As of March 29, 2021 — and retroactive to January 1, 2021 — employers with 26 or more employees have been required to provide 80 hours of COVID-19 Supplemental Paid Sick Leave (SPSL) to their employees. In late July, four months after the bill enacting the SPSL law went into effect, the California Labor Commissioner’s Office cited a Southern California grocery store chain for failing to provide or delaying COVID-19 SPSL to 95 affected workers at three of its grocery stores.
“Supplemental paid sick leave is intended to protect workers from being forced to choose between their health and providing for their families,” said Labor Commissioner Lilia García-Brower in a press release. “These violations expose workers, their families and [the grocery store’s] customers to unnecessary health risks.”
During the Labor Commissioner’s investigation, it discovered that the employer didn’t consistently inform workers of their rights to SPSL if COVID-19 affected them. According to the Labor Commissioner’s Office, some employees were forced to work while awaiting their official test results despite exhibiting COVID-19 symptoms; some were told to apply for unemployment or disability pay while quarantining or in isolation; many were simply denied time off to isolate even though members of their household tested positive; others waited months to receive their SPSL wages; and some employees never received pay for their COVID-19-related time off.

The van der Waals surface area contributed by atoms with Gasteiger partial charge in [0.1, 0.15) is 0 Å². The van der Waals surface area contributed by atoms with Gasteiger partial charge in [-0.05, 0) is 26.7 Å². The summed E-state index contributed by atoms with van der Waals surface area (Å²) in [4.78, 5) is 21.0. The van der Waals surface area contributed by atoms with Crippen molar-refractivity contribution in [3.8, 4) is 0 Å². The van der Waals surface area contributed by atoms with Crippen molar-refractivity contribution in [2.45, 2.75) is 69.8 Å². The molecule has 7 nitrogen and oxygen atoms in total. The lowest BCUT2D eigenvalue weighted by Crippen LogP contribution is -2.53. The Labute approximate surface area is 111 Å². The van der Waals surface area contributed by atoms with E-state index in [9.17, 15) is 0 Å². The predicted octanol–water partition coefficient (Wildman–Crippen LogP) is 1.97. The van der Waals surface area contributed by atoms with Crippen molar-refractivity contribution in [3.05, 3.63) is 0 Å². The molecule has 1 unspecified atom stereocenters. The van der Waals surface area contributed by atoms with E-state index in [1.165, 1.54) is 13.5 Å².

“SPSL is a tool to stop the spread of COVID-19,” García-Brower said in the press release. “My office is working to ensure that workers who are impacted by COVID-19 have access to paid time to care for themselves or their relatives.”
The total cost to the company for failing to comply with the COVID-19 SPSL was $447,836, and the situation serves as a solid reminder to employers with 26 or more employees to make sure that they are, in fact, complying with this law.
As a reminder, California law requires that Golden State workers are provided up to two weeks of supplemental paid sick leave if affected by COVID-19, including for attending a COVID-19 vaccine appointment and recovering from symptoms related to the vaccine. Employers cannot require an employee to use other paid or unpaid leaves before the employee uses COVID-19 supplemental paid sick leave. The law is in effect until September 30, 2021.
Jessica Mulholland, Managing Editor, CalChamber
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